Earlier this season, Shea Patterson sat on the turf at Notre Dame Stadium, powerless as the Irish swarmed the football he had just relinquished. Over the following week, intermingled with their criticism of Michigan’s offensive line, fans questioned whether Patterson was indeed the savior he was deemed to be when he transferred to Michigan in the offseason.
Three months later — despite a bitter, season-ending loss to Ohio State — that same fan base rejoiced when Patterson announced that he will return for his senior season next fall.
Over the ten weeks spanning the gap between those two losses, Patterson displayed all the attributes that made him a prized recruit when he announced his transfer from Ole Miss. His accurate passing, pro-level pocket awareness and impressive mobility had him projected as a second-round choice had he declared for April’s NFL draft pick.
Instead, Patterson will be returning to Ann Arbor, aiming to avenge last month’s defeat and take the Wolverines to heights they haven’t touched in two decades. And he’ll do so with a year’s worth of experience in Michigan’s offense under his belt.
“That’s gonna bring another dimension to the offense,” said senior wide receiver Grant Perry on Wednesday. “The coaches know what they have at quarterback and they’re gonna be able to work with that and develop more, add more.”
Perry continued: “I think he grew into his leadership role. … As the year went on, he really just said, I got us, let’s go. And just kinda led us. So his leadership role definitely stepped up, and just his overall grasp of the offense as well.”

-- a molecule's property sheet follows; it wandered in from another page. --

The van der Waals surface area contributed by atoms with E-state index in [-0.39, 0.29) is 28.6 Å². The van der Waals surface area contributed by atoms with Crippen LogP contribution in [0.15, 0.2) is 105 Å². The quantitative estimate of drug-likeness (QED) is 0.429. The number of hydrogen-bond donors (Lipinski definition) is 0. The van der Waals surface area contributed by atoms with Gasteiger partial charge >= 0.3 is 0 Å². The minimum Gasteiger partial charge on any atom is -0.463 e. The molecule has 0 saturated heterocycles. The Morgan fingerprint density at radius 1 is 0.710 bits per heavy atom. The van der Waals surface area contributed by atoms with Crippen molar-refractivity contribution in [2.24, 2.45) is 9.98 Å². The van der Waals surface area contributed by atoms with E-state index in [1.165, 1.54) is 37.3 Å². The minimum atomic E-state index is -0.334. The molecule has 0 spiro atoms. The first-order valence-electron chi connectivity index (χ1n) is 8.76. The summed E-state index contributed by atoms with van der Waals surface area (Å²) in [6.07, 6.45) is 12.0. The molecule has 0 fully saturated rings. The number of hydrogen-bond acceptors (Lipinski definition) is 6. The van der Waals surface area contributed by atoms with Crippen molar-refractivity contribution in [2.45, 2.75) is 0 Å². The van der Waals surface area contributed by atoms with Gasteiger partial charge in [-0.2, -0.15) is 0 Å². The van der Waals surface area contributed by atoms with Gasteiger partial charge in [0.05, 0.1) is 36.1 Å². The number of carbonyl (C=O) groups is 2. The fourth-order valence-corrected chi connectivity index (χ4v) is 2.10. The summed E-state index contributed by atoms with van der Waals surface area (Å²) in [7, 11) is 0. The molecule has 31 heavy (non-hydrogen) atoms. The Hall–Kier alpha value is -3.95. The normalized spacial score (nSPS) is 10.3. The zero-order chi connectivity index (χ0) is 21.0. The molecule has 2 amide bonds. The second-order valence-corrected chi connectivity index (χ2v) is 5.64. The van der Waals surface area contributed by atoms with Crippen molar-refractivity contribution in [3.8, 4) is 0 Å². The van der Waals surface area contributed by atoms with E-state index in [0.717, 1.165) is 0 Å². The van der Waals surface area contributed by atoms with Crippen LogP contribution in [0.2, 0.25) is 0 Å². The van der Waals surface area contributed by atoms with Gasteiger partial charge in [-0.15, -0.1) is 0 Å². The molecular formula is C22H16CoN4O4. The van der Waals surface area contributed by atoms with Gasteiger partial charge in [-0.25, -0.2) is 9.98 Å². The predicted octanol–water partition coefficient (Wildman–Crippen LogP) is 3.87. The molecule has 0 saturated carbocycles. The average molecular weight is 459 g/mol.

In the early stages of an offseason that should be filled with optimism — off a 10-win season and with a highly touted recruiting class secured — one concerning trend has marred the bright spots is former top recruits transferring. But Perry says that Patterson’s return has helped slow the exodus.
“He’s already talking to guys, trying to get ready for next year,” Perry said. “I know he’s trying to recruit some guys, who are maybe on the fence of leaving or not and he’s going for it all next year. So I’m happy to see him come back and I want him to do well.”
The first impacts of Patterson’s return will be seen in Saturday’s Peach Bowl. Senior running back Karan Higdon — one of the unit’s key leaders this season — is sitting out to protect his draft stock, setting Patterson up for a bigger leadership role against Florida.
Perry says that the whole team has stepped up in Higdon’s absence. But Perry is on his way out — next year, this will be Patterson’s team. And while the Peach Bowl may officially be part of 2018, that takeover starts on Saturday.